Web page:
Happy Wednesday, and a very happy birthday to Eliot Ness (1903-1957).

  • The "Untouchables" prohibition agent, and namesake of Cleveland's best amber lager, was sworn in as Cleveland's safety director in 1935 at age 32.

🌀️ Today's weather: The sun returns! High around 57.

πŸ₯ Sounds like: "AMBULANCE" by My Chemical Romance

πŸ’¬ Situational awareness: Mayor Justin Bibb will deliver his second State of the City address at 7pm at East Technical High School.

Today's newsletter is 943 words β€” a 3.5-minute read.

1 big thing: A way to reduce EMS calls

Illustration: Brendan Lynch/Axios

A Cleveland EMS pilot program that directs frequent 911 callers to MetroHealth's "Multi Visit Patient" (MVP) program has reduced emergency calls by 2% in its first two weeks.

Why it matters: Patients who frequently call ambulances and visit emergency rooms often require a suite of ancillary services β€” things like recovery resources, food, housing and preventative care.

  • Reducing calls from frequent users frees up overtaxed Cleveland paramedics and emergency medical technicians for urgent cases.

By the numbers: Tim Sommerfelt, secretary for the Cleveland Association of Rescue Employees (CARE), the union representing EMS workers, told Axios that last year just 25 people made nearly 1,800 calls to 911.

  • The most frequent user called more than 180 times.

Context: While EMS can prioritize calls, it can't legally abandon a patient once an ambulance is on scene, even if a more serious incident occurs nearby.

What they're saying: "Some days it seems like you might as well take the 'E' off EMS," Sommerfelt said. "Call volume is up 37% since 2011. We are fast becoming the gateway to the entire medical system in Cleveland.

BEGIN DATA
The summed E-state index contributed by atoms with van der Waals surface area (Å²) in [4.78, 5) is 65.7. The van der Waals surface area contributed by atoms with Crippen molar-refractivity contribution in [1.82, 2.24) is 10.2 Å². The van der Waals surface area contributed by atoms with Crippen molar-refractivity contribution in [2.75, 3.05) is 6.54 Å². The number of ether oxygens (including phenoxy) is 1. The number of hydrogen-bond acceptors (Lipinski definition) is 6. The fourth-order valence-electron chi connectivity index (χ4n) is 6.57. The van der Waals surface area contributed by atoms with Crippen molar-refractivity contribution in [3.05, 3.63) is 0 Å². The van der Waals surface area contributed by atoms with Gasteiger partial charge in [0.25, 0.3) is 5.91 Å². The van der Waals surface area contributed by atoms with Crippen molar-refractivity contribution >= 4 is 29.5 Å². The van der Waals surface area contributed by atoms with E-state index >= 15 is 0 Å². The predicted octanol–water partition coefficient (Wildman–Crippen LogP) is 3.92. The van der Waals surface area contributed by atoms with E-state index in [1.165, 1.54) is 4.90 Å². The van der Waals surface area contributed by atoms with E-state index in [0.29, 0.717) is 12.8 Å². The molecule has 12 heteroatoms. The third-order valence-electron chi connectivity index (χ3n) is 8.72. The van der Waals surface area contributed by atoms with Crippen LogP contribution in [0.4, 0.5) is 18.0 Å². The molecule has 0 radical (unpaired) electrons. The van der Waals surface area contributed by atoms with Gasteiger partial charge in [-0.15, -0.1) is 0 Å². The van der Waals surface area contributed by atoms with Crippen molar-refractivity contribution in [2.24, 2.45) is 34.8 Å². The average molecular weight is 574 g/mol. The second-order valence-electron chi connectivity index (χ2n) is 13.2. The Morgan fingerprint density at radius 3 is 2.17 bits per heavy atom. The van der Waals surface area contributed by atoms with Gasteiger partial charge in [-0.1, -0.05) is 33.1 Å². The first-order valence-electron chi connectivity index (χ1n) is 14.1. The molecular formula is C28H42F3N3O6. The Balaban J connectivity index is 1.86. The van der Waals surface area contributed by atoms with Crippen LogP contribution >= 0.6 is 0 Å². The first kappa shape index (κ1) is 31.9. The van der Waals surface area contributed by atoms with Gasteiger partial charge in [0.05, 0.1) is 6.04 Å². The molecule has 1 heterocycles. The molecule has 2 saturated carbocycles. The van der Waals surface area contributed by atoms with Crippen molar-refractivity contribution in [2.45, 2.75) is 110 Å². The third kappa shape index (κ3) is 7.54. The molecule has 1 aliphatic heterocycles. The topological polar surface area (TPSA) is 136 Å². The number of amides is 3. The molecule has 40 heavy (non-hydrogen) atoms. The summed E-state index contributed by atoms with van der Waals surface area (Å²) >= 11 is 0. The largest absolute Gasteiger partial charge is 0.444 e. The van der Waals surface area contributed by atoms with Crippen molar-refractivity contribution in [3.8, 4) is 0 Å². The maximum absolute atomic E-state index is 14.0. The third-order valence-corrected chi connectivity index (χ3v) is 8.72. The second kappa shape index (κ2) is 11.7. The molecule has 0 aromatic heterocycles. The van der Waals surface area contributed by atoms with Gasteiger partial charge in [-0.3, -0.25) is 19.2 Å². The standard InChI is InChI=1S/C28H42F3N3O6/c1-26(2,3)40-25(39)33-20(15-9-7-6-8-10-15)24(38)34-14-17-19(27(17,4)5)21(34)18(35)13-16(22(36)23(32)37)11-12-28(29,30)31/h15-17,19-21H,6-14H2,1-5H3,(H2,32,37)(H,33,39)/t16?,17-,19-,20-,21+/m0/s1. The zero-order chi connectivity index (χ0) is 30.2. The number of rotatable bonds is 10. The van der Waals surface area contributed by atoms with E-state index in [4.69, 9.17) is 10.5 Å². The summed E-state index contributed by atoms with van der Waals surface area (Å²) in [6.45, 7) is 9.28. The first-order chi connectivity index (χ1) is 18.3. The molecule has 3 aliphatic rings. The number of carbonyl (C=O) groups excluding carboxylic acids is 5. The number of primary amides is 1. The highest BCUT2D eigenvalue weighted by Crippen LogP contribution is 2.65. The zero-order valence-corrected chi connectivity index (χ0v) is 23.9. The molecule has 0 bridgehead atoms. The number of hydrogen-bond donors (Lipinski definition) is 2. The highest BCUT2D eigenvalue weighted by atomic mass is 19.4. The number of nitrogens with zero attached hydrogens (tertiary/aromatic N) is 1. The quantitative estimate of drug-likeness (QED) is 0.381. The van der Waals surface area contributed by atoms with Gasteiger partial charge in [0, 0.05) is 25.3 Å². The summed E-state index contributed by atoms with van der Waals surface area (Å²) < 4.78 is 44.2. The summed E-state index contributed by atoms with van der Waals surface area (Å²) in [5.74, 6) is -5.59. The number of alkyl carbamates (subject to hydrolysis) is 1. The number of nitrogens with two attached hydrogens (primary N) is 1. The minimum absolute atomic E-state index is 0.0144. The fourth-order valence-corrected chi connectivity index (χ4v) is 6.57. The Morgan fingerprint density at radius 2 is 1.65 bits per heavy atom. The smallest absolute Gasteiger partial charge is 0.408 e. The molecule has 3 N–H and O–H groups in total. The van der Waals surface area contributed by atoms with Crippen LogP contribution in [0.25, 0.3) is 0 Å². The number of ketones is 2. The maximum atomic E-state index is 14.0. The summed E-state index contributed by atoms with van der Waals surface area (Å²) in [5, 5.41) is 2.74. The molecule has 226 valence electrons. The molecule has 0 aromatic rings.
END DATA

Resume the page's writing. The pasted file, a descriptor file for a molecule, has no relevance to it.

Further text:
• "We need to attack the problem both ways: We need more resources, and we need to reduce our call volume."

How it works: EMS identifies frequent callers through historic data and directs them to MetroHealth, where they can connect with primary care physicians or community health workers to manage non-emergency needs.

The bottom line: "We want to make it absolutely clear that we're not turning people away," Sommerfelt said. "If somebody needs an ambulance, they should call us. This is about reaching out on the back end to prevent future 911 calls."

2. The MetroHealth MVP program

MetroHealth's new Glick Center in Clark-Fulton. Photo: Courtesy of MetroHealth

MetroHealth's MVP program, which was created three years ago at the behest of the Ohio Department of Medicaid, was designed, in part, to reduce emergency department visits.

  • Cleveland EMS leadership met with Metro last month to brainstorm collaborations, but its new "pilot" is not a formal partnership with the hospital system.

How it works: A MetroHealth staff of five, including a full-time registered nurse and full-time community health worker, locate frequent users and attempt to create replicable "care plans" that limit the need for emergency services.

  • Example: Metro's MVP team interviewed a number of patients with sickle cell anemia and worked with Metro's Sickle Cell clinic to find pain points and adjust treatments.

By the numbers: Nicholas Dreher, medical director of population health at Metro, said the program has touched hundreds, but there are generally about two dozen patients active at any point.

The bottom line: "There are 100,000 Medicaid patients who use Metro in a given year," Dreher says. "The people we touch clearly have lower ED use in the 6-12 months after they've been engaged than in the 6-12 months prior, but this program alone isn't enough."

3. The Terminal: Strategically planned news

Illustration: Maura Losch/Axios

πŸ‘” Cleveland City Council groused about the city's growing number of consultants but ultimately approved a $1 million contract with Ernst & Young yesterday to create a 10-year strategic plan that Mayor Bibb desired. (Signal Cleveland)